Images are an important component of many, if not most, websites. To ensure the proper display, images often require some level of processing by whatever content management system (CMS) is in use, including Drupal.
Processing can span from a single, basic image resize to fit a standard, to multiple versions of an image at various sizes and resolutions. Image processing can be complex, and can put a major hit on website resources — especially memory. Underestimating the memory usage of these processes can have severe impacts on the responsiveness of your website. Other types of files can also have an impact, but they are generally not as severe as image processing.
There are several ways to remediate potential issues due to large images, including the following:
- Use the right image package
- Use a content delivery network (CDN)
- Plan your uploads
- Download with SFTP, scp, or rsync
- Offload the derivative generation
Use the right image package
Consider how your website is going to deal with images. There are two major packages used for image handling with Drupal.
- ImageMagick - ImageMagick doesn't use Apache's processes, and is installed on all Acquia servers. Acquia recommends ImageMagick over GD library.
- GD library - GD library uses PHP memory, which adds to overall PHP needs. It has a larger array of tools for processing images, but can lead to a need for larger servers because it uses more server resources for a longer period.
Use a content delivery network (CDN)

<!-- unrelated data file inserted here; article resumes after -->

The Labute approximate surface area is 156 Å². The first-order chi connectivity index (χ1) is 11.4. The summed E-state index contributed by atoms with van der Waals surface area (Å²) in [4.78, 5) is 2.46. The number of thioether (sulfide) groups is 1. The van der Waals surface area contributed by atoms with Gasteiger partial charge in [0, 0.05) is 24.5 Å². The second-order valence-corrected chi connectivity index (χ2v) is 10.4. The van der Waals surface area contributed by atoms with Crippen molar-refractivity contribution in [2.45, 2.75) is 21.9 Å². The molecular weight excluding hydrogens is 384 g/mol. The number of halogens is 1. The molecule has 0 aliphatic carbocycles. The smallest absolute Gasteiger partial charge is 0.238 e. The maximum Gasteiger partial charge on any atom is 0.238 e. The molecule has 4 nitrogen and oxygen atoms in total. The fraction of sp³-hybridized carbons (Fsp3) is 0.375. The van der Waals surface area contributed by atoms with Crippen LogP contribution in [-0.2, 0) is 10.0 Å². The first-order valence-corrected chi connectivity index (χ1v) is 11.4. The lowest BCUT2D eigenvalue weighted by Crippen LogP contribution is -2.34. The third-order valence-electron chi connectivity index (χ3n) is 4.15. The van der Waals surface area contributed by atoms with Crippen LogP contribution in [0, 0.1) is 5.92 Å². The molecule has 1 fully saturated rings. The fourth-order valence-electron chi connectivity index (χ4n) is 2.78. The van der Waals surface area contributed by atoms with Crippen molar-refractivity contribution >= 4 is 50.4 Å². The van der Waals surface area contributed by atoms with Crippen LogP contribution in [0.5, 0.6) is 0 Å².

When dealing with an image- or file-heavy website, especially one that has most of its traffic come from anonymous users, Acquia strongly recommends using a content delivery network (CDN) such as Akamai, Acquia Cloud Edge, or Fastly. A CDN can serve images at a significantly higher speed, and easily store multiple versions of an image, with minimal impact to the originating website after the various image versions are generated.
Plan your uploads
Acquia also suggests a thorough consideration of how image and file uploads will be managed. If you are regularly uploading large numbers of images, the processing capabilities of your server may not be able to keep up with traffic demands.
Download with SFTP, scp, or rsync
Acquia does not support file downloads of greater than one gigabyte. To download large files, use SFTP, scp, or rsync to access your Acquia environments.
Offload the derivative generation
To offload the generation of image derivatives, use one of the following methods:
- Separate your production domain from your content creation domain through the use of an edit domain. You can use various methods of file synchronization, depending on the needs of your website, which includes available bandwidth.
- Use a secondary server to store and build images. With this method, all of your website paths need to be set accordingly so that any image requests are redirected to the correct server.
- Use a service (such as Cloudinary) that is designed for large-scale image handling.